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First time builder - HTPC parts - Any suggestions?

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  • Homebuilt
  • Systems
  • Product
Last response: in Systems
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March 24, 2011 5:42:23 PM

The following are the parts I'm currently looking buying in the next day or two. This will mostly be a HTPC used for watching blu rays, surfing and rarely gaming. I have a $1500 budget and the spec'd parts below come in at ~$1200 out the door.

Case - Lian li pc-c33b
Mem - G.SKILL Ripjaws Series 8GB (2 x 4GB) 240-Pin DDR3 SDRAM DDR3 1600
PSU - COOLER MASTER Silent Pro 600
GPU - SAPPHIRE Vapor-X 100284VXL Radeon HD 5750 1GB
MOBO - Asrock P67 PRO3 (B3)
CPU - Intel Core I5-2500K
OS - Windows 7 home premium
HDD - Samsung Spinpoint F3 1TB
SDD - OCZ Vertex 2 64gb
LG Black 10x Blu Ray Burner

Are there any pieces I'm missing? Cables I need to buy? Glaring flaws?

Last but not least - any recent first time builders have a favorite instructional video they used while doing their first build?

Thanks for your help!

More about : time builder htpc parts suggestions

a c 84 B Homebuilt system
March 24, 2011 7:12:59 PM

I highly recommend stepping up to the HD 5770. It's only a few bucks more, but you get a lot more power. I've got the 5750 when the price difference was $50ish when the 5xxx series launched, and I've regretted not shelling out the extra dough for the 5770.

Ditch the Coolermaster PSU. Coolermaster + PSU = POS. Instead, shell out for this SeaSonic 650W 80+ Gold unit. It'll go a long way in making the build quieter.

I'd avoid buying a SSD right now, especially the Vertex 2 series. A while ago, it was found that OCZ wasn't promoting the Vertex 2 using it's actual specs. Instead, the reported numbers were inflated. Besides, the newer SSDs should be trickling down into the lower budget units fairly soon. You'll be able to pick up either a much larger SSD or a much faster one for the same price soon. Besides, there isn't much of a benefit to SSDs in general.

Other than that, it looks pretty good. You don't need anything else as long as you don't buy everything open box (which isnt' recommended).

As for building guides, I don't find videos very useful. You'll spend more time restarting them, and typically text guildes are better and more informative. The one on this forum (through the stickies at the top of the forum) is one of my favorite guides.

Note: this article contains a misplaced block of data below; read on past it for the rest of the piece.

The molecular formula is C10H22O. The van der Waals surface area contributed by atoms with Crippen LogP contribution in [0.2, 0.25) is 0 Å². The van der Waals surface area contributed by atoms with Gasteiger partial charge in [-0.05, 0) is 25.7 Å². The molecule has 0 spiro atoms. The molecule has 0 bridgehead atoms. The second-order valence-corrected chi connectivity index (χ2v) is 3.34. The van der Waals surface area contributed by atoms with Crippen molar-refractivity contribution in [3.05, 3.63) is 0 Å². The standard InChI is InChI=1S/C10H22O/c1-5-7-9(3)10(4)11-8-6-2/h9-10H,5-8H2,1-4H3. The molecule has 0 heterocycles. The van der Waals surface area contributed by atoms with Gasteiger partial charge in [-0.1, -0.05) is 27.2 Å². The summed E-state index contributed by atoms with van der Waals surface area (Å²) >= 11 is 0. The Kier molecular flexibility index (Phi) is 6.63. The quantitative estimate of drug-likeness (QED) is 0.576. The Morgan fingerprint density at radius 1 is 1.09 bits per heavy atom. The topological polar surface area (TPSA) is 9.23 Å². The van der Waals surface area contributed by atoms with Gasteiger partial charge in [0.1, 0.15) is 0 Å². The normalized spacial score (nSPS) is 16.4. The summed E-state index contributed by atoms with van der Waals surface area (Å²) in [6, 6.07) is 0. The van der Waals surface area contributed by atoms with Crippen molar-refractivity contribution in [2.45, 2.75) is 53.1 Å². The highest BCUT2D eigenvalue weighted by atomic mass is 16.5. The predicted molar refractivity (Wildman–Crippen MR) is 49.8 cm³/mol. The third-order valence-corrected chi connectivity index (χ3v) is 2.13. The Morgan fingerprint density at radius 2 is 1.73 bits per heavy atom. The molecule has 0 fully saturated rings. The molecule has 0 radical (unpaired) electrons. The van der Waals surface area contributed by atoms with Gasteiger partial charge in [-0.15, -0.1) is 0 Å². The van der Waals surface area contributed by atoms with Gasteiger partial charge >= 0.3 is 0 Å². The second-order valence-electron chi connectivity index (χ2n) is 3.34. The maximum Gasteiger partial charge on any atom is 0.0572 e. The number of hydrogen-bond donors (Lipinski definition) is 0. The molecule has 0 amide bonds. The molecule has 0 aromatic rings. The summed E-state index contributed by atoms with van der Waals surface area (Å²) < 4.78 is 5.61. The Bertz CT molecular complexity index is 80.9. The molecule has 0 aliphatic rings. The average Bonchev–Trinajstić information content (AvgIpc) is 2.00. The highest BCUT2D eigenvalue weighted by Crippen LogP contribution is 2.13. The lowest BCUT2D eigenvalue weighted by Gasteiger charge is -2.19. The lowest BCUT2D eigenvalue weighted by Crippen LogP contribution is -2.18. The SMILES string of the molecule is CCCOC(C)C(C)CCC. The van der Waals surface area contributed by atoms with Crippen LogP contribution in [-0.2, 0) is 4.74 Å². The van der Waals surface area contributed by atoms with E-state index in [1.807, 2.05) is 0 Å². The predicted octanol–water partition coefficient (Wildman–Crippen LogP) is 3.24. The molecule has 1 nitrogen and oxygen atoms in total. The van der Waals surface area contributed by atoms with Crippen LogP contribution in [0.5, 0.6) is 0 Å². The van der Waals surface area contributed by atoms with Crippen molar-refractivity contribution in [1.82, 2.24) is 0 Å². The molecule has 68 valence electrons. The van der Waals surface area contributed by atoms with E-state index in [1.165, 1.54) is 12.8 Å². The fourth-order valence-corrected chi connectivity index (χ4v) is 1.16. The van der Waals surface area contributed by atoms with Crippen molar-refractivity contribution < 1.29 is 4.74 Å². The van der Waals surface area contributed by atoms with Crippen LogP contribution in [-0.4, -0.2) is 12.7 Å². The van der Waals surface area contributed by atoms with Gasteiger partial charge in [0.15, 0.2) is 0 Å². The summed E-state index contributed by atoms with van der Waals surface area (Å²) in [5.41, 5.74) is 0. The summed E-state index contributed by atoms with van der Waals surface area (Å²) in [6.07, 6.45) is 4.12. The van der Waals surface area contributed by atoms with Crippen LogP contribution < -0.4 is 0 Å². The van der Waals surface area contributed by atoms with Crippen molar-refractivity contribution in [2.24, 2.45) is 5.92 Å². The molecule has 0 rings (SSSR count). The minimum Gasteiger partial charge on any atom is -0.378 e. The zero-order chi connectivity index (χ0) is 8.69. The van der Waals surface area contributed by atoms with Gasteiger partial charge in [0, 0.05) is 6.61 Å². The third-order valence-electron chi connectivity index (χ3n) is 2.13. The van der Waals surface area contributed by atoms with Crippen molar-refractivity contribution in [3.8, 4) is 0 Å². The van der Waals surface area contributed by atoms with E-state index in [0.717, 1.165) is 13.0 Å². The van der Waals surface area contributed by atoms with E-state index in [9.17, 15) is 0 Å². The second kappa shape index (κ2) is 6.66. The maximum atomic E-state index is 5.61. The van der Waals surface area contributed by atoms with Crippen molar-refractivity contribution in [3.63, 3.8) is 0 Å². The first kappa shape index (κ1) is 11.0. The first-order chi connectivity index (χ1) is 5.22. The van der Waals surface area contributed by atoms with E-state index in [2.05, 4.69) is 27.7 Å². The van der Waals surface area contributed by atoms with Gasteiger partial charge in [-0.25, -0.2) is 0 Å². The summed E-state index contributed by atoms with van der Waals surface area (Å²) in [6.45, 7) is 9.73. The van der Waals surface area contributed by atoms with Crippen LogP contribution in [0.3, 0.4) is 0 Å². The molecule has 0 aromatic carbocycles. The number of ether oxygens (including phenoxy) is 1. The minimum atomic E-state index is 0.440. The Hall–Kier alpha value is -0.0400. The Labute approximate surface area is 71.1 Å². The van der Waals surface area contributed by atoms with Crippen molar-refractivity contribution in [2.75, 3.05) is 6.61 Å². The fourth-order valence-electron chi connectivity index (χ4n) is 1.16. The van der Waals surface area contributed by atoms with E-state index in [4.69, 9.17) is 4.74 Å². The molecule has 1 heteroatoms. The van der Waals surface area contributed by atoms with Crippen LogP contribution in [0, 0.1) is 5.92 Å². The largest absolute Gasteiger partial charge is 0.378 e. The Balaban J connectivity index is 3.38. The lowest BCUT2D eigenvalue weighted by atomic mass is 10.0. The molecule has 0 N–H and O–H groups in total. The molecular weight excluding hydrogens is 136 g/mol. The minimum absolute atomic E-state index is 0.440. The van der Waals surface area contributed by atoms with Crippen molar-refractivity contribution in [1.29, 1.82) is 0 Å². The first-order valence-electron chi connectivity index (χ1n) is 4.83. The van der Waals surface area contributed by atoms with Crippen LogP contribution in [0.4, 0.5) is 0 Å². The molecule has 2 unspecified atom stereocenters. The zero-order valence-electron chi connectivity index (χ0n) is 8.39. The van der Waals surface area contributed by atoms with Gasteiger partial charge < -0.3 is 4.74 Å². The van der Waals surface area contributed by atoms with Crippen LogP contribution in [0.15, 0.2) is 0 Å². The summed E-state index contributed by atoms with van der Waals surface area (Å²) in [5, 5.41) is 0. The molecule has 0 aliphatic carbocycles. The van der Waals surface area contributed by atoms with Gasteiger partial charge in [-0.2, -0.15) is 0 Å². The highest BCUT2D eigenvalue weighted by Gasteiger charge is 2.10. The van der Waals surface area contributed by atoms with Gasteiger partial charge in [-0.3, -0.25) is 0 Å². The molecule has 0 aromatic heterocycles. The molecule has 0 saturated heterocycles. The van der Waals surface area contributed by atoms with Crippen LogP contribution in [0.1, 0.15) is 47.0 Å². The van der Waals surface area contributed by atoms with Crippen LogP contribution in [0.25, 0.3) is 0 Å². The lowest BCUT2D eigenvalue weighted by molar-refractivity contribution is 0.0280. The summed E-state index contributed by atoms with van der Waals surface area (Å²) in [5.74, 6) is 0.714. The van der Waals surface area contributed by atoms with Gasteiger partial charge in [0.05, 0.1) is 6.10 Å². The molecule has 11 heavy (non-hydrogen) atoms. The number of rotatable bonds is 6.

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March 25, 2011 2:04:39 AM

I read all the "Toms build your own" articles. You can compare and tweek them where you like. They are all tested and rated for you. You can't go wrong.

I built the $1500.00 job with a few tweaks. I'm not a hard core gamer, so I dropped one of the GPU's in my build. I saved $300.00. I upgraded the HD to larger and I got Corsair H50 cooler. I went on the Dell website and built the exact same configuration as the one i put together but I did it for $900.00 less.

Some more good advice that helped me a lot besides reading everything, watch a lot of you tube videos. Any parts you’re thinking of buying and assembling are posted. Somebody has done a home video on it. Both specs and how to's.

Take your time be patient and understand your motherboard manual completely.

Isn't the Core i5k an unlocked processor which benefits gamers? I was reading somewhere that the 2nd generation i7's have 2 distinct motherboards that have different chipsets. One better for gamers and one for video and general use. Check that.

Good luck you’re going to love it.
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a c 84 B Homebuilt system
March 25, 2011 2:52:07 AM

The "K" versions are unlocked, but they're not just for gamers. There are two chipsets on the LGA1155 socket, the P67 and H67. The major differences are that the H67 allows you to use the integrated graphics of the Sandy Bridge chips, but doesn't let you do any overclocking. The P67 chipset doesn't let you use the integrated graphics, but let's you overclock. If you're going to buy a discrete GPU, there is no reason to buy the H67, and thus, no reason to not buy the "K" series CPU.
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April 5, 2011 4:20:10 PM

Best answer selected by bigmantrav.
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April 5, 2011 4:48:28 PM

I ended up buying and installing as originally specified and it worked out great. When putting it all together I was very worried about plugging things in wrong but the connection sockets and plug orientations almost makes that impossible. I still double checked everything and read all the manuals. The mobo and gpu were easily configured and overclocked.

The only issue I've had so far is watching blu rays over 7.1. The software that comes with the blu ray player only supports 5.1. (BTW it's called Cyberlink PowerDVD but it does play BDs.) I ended up getting the arcsoft total media theatre 5 which supports 7.1. After watching my first blu ray movie it was choppy after 40 mins. After installing the latest drivers on the gpu the choppiness went away.
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April 7, 2011 12:48:58 AM

Glad to hear it all worked out. Good Job. Watch your Temps.
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